A well thought out and executed PR campaign is critical to successfully launching a product or business. Do it well and a PR program can help create awareness, drive initial sales and create lasting excitement. Do it wrong and you waste a whole lot of money, and risk damaging a product’s reputation for success.
Case in Point: Abercrombie & Fitch made the mistake of insulting their market when they attacked Jersey Shore’s “The Situation.” What’s even worse – they wanted the star of the hit reality series to stop wearing their clothes! Really! If you’ve ever walked past an A&F store, then there is no mistaking as to who shops there – cool cats and party girls, aka the MTV generation. While A&F thought they were being clever by insulting the beloved TV star, it turned out to be a huge PR disaster. A&F’s stock fell 15% as a result of the PR stunt, proving that biting off the hands that feed you is not very smart.
We all know that publicity is what a company receives when something notable happens. When the event is good, the publicity usually attracts new clients and gives the company something to brag about. On the other hand, there’s also the dreaded negative publicity. Unlike the positive feeling brought about by good publicity, negative publicity can leave the company and the public feeling badly.
Most of the time, bad publicity is unintentional. A company does something they think is positive and end up getting a bad reaction. Other times, the negative publicity comes from a competitor who makes an effort to create bad news about you or your business. When that happens, don’t fret. Take a deep breath. Know that like everything else in our lives, there are ways to turn the negativity around.
Create a response strategy
Turn a bad customer review into something positive by creating a response strategy. Whenever possible, reach out to the customer first, address the issue, and work towards an amicable solution. A bad review is a great opportunity to internalize important customer feedback and develop your business.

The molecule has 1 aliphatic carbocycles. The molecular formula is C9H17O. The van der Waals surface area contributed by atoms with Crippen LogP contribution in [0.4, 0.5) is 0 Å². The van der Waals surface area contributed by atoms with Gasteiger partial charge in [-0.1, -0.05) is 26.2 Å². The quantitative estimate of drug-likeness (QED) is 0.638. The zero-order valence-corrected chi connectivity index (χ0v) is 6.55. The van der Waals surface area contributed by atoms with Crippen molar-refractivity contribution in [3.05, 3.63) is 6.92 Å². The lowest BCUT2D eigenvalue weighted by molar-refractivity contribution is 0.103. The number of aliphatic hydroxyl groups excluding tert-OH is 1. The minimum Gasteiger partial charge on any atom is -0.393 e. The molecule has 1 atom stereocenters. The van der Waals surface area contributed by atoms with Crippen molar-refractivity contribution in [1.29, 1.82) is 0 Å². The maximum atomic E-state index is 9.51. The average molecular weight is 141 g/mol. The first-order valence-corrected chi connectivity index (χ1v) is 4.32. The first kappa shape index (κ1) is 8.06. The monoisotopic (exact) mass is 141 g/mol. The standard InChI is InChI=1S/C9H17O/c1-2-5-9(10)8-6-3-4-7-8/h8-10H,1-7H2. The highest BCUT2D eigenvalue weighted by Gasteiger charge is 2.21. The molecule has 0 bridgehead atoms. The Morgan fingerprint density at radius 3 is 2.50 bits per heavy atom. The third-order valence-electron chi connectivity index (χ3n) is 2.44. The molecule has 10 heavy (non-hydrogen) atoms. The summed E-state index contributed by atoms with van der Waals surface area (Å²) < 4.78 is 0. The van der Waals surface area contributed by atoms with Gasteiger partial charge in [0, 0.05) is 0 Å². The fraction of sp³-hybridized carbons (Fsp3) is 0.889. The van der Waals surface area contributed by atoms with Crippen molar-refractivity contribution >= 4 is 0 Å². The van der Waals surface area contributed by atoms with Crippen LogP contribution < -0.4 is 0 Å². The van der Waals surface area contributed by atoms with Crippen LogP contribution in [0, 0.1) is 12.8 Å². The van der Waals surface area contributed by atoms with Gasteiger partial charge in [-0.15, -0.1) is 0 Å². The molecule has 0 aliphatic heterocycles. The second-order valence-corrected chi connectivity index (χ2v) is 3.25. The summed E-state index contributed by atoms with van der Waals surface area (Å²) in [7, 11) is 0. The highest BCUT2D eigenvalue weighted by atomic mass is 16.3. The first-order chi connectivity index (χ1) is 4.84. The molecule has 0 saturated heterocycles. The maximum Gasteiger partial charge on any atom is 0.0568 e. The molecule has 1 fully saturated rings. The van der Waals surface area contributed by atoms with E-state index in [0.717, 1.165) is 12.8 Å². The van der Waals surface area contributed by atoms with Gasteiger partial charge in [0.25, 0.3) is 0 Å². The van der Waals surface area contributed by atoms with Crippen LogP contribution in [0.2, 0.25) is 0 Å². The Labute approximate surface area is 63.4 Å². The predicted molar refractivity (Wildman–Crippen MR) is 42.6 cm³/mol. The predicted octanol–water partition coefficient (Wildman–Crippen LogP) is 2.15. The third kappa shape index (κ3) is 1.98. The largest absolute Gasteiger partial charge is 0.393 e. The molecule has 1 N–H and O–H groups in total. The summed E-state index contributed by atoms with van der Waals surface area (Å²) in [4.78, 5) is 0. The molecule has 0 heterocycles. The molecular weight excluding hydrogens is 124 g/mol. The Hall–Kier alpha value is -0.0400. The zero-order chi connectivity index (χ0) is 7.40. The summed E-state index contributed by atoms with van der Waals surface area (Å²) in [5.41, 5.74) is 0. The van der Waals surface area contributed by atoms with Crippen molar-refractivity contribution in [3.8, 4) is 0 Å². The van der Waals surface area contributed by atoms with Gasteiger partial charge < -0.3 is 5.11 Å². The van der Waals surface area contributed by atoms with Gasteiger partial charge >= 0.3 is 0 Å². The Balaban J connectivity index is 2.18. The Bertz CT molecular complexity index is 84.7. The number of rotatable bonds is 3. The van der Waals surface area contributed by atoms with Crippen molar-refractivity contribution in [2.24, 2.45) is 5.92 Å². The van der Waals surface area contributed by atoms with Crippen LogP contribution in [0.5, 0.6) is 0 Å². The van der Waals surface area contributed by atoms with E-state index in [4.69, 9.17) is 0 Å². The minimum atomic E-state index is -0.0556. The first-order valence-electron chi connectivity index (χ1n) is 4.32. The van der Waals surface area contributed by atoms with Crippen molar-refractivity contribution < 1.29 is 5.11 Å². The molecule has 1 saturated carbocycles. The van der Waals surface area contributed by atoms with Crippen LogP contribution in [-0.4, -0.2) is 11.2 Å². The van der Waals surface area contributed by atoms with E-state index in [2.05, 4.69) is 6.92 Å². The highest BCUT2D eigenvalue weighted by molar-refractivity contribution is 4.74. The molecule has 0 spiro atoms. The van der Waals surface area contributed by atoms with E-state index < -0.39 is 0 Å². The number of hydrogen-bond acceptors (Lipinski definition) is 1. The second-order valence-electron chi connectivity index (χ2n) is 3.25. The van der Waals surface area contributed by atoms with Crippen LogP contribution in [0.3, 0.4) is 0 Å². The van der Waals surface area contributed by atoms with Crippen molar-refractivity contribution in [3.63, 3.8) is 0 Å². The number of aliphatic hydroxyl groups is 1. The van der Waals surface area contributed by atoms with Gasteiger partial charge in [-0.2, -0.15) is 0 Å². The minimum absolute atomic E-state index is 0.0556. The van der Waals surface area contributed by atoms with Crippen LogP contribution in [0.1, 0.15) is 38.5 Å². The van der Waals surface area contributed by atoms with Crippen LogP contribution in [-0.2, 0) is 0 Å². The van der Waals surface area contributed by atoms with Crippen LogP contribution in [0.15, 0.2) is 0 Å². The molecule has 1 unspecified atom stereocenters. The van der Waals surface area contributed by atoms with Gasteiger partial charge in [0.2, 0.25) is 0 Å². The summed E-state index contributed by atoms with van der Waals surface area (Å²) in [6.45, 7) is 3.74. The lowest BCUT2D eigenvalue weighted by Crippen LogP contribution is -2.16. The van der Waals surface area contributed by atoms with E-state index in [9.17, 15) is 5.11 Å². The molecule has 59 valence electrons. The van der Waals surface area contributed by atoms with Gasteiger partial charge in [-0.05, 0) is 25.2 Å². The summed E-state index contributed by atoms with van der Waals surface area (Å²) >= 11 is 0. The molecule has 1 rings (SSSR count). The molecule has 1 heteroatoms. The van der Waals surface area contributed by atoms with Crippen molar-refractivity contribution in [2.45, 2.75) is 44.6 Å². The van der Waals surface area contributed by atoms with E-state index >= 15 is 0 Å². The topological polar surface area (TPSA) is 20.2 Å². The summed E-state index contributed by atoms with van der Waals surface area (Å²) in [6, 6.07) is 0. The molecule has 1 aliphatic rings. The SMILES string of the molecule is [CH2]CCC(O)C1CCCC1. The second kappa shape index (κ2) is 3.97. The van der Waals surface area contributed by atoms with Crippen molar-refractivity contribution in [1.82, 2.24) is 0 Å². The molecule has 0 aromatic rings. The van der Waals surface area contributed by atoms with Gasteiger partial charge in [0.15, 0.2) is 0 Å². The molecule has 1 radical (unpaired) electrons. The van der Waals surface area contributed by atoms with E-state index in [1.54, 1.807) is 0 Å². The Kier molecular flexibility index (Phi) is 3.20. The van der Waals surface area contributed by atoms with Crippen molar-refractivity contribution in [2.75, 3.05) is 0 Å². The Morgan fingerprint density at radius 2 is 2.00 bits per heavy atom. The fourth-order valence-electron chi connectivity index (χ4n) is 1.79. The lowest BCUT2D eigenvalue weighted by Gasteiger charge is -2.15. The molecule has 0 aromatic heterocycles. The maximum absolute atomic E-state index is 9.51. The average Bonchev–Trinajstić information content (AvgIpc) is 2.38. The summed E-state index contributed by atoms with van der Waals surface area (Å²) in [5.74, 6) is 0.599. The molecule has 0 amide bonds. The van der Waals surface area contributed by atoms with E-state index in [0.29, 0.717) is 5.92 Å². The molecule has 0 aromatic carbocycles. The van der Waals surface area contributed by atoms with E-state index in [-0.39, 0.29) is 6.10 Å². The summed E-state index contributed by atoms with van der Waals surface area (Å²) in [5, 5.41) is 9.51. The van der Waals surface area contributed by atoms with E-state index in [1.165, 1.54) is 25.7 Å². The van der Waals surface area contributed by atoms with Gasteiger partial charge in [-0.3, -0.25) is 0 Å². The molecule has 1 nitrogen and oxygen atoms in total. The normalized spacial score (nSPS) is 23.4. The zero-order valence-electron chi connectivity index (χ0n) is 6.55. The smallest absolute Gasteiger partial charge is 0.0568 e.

Tackle negative press head-on
Stay on top! Look out for trends in the bad press, so that you’re always prepared should (touch wood!), something bad happen to you or your business. Where possible, address the bad press and share your sincere attempts to remedy the issue. We all make mistakes – so own up and take responsibility. It’s what you do after the mistake that matters. Businesses that project an image of integrity and honesty are usually businesses consumers want to support.
Respond quickly but thoughtfully
When things go wrong, a day is too long. Be aware of the phenomenal speed at which information spreads, especially via social networking sites, and take quick action to counter bad publicity. For example, if there’s a glitch in the software you’re launching, don’t wait for user complaints to spread virally. Instead use online forums to alert them and explain what you are doing to address the problem. It shows customers, suppliers and other stakeholders that you are taking your responsibilities seriously and it also helps to defuse a situation before it gets too out of hand.
Don’t be afraid to counteract inaccuracies. For example, if you are aware of a Twitter campaign against you, tweet your version of the story. Contact editors if incorrect information has been published, and use your own website and social media presence to dispel misconceptions.
Easier said than done, you might say. But as PR practitioners, we know that it is essential to keep a level head in the face of a firestorm. In case of a bad online review, sometimes we need to take a step back and remind ourselves that we can’t please everyone all of the time. Take the opportunity instead to fix something that may be wrong with the business.
Launch a positive campaign
Bad PR doesn’t have to stick in everyone’s minds; it can be replaced by positive thoughts of an organization. Take action and go on a positive press campaign. Issue a press release about the good things your company is doing, for example, supporting a charitable cause. Go a step further – get your happy customers to go online and write reviews and before you know it, people will start thinking positively about your company again.
While it may seem impossible to get over negative publicity, there are ways to turn things around and manage the situation. The first step is not to panic. Figure out the source of the negativity and see if you can diffuse the situation. If it’s serious enough, you may need to consult with your legal team. Once you’ve started to quell the flames, it’s time to rebuild your image and get the public to forget. Eventually, a new scandal or interesting story will emerge that makes your bad publicity old news. Once that happens, focus on moving forward and preventing negative publicity in the future.
Posted by Irene Gomez, CIO, Corporate Media